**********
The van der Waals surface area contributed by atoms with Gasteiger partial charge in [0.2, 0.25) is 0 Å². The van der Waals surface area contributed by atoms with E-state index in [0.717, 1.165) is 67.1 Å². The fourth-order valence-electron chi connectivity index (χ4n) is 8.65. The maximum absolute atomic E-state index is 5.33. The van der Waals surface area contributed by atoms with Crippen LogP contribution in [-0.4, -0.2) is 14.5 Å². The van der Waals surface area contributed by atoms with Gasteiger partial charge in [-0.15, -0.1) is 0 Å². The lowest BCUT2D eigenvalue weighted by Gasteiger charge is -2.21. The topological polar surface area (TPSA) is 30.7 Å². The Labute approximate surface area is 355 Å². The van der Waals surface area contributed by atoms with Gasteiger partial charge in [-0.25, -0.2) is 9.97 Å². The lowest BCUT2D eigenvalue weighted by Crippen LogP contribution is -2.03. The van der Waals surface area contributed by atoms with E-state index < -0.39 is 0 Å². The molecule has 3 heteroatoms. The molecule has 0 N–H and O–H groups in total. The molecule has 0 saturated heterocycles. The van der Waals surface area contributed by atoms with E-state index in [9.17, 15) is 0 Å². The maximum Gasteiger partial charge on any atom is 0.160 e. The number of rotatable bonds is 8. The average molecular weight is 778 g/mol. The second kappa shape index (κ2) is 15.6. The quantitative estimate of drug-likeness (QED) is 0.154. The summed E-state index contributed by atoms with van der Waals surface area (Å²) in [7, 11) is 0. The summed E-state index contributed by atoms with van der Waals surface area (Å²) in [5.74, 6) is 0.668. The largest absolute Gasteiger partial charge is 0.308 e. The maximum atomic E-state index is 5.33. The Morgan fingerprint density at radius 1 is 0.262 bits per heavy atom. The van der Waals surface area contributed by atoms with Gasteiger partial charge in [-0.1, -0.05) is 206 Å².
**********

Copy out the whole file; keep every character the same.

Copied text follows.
The van der Waals surface area contributed by atoms with Gasteiger partial charge in [0.2, 0.25) is 0 Å². The van der Waals surface area contributed by atoms with E-state index in [0.717, 1.165) is 67.1 Å². The fourth-order valence-electron chi connectivity index (χ4n) is 8.65. The maximum absolute atomic E-state index is 5.33. The van der Waals surface area contributed by atoms with Crippen LogP contribution in [-0.4, -0.2) is 14.5 Å². The van der Waals surface area contributed by atoms with Gasteiger partial charge in [-0.15, -0.1) is 0 Å². The lowest BCUT2D eigenvalue weighted by Gasteiger charge is -2.21. The topological polar surface area (TPSA) is 30.7 Å². The Labute approximate surface area is 355 Å². The van der Waals surface area contributed by atoms with Gasteiger partial charge in [-0.25, -0.2) is 9.97 Å². The lowest BCUT2D eigenvalue weighted by Crippen LogP contribution is -2.03. The van der Waals surface area contributed by atoms with E-state index < -0.39 is 0 Å². The molecule has 3 heteroatoms. The molecule has 0 N–H and O–H groups in total. The molecule has 0 saturated heterocycles. The van der Waals surface area contributed by atoms with E-state index in [9.17, 15) is 0 Å². The maximum Gasteiger partial charge on any atom is 0.160 e. The number of rotatable bonds is 8. The average molecular weight is 778 g/mol. The second kappa shape index (κ2) is 15.6. The quantitative estimate of drug-likeness (QED) is 0.154. The summed E-state index contributed by atoms with van der Waals surface area (Å²) in [7, 11) is 0. The summed E-state index contributed by atoms with van der Waals surface area (Å²) in [5.74, 6) is 0.668. The largest absolute Gasteiger partial charge is 0.308 e. The maximum atomic E-state index is 5.33. The Morgan fingerprint density at radius 1 is 0.262 bits per heavy atom. The van der Waals surface area contributed by atoms with Gasteiger partial charge in [-0.1, -0.05) is 206 Å².